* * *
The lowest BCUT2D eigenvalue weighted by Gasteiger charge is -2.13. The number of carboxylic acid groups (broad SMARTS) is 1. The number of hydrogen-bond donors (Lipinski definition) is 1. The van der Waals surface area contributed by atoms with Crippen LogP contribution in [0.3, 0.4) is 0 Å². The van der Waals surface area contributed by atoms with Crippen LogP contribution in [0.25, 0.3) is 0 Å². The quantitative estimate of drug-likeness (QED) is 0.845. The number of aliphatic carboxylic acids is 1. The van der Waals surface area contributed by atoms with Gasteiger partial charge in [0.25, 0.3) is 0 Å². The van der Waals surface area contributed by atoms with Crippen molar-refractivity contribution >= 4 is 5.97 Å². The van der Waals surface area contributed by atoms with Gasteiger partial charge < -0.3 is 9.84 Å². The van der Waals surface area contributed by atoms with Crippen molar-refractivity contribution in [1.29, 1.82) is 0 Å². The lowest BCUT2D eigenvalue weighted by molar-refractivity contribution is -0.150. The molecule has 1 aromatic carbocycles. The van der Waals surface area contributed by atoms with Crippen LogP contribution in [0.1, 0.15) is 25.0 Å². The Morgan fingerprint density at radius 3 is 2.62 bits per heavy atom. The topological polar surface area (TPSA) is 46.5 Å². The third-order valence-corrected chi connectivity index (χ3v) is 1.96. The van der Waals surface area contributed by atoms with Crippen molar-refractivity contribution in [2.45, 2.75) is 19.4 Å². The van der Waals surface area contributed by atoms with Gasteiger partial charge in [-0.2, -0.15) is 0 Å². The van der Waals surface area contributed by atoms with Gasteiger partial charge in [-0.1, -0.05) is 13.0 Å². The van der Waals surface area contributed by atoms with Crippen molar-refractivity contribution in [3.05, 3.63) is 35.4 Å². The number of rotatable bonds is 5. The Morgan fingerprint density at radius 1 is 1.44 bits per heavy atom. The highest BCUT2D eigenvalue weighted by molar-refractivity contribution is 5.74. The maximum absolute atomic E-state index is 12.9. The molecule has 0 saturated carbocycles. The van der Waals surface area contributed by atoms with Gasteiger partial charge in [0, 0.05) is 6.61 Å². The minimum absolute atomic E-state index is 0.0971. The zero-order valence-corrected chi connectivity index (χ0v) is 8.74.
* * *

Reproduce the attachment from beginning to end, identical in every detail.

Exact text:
The lowest BCUT2D eigenvalue weighted by Gasteiger charge is -2.13. The number of carboxylic acid groups (broad SMARTS) is 1. The number of hydrogen-bond donors (Lipinski definition) is 1. The van der Waals surface area contributed by atoms with Crippen LogP contribution in [0.3, 0.4) is 0 Å². The van der Waals surface area contributed by atoms with Crippen LogP contribution in [0.25, 0.3) is 0 Å². The quantitative estimate of drug-likeness (QED) is 0.845. The number of aliphatic carboxylic acids is 1. The van der Waals surface area contributed by atoms with Gasteiger partial charge in [0.25, 0.3) is 0 Å². The van der Waals surface area contributed by atoms with Crippen molar-refractivity contribution >= 4 is 5.97 Å². The van der Waals surface area contributed by atoms with Gasteiger partial charge < -0.3 is 9.84 Å². The van der Waals surface area contributed by atoms with Crippen molar-refractivity contribution in [1.29, 1.82) is 0 Å². The lowest BCUT2D eigenvalue weighted by molar-refractivity contribution is -0.150. The molecule has 1 aromatic carbocycles. The van der Waals surface area contributed by atoms with Crippen LogP contribution in [0.1, 0.15) is 25.0 Å². The Morgan fingerprint density at radius 3 is 2.62 bits per heavy atom. The topological polar surface area (TPSA) is 46.5 Å². The third-order valence-corrected chi connectivity index (χ3v) is 1.96. The van der Waals surface area contributed by atoms with Crippen molar-refractivity contribution in [2.45, 2.75) is 19.4 Å². The van der Waals surface area contributed by atoms with Gasteiger partial charge in [-0.2, -0.15) is 0 Å². The van der Waals surface area contributed by atoms with Gasteiger partial charge in [-0.1, -0.05) is 13.0 Å². The van der Waals surface area contributed by atoms with Crippen molar-refractivity contribution in [3.05, 3.63) is 35.4 Å². The number of rotatable bonds is 5. The Morgan fingerprint density at radius 1 is 1.44 bits per heavy atom. The highest BCUT2D eigenvalue weighted by molar-refractivity contribution is 5.74. The maximum absolute atomic E-state index is 12.9. The molecule has 0 saturated carbocycles. The van der Waals surface area contributed by atoms with Gasteiger partial charge in [0, 0.05) is 6.61 Å². The minimum absolute atomic E-state index is 0.0971. The zero-order valence-corrected chi connectivity index (χ0v) is 8.74.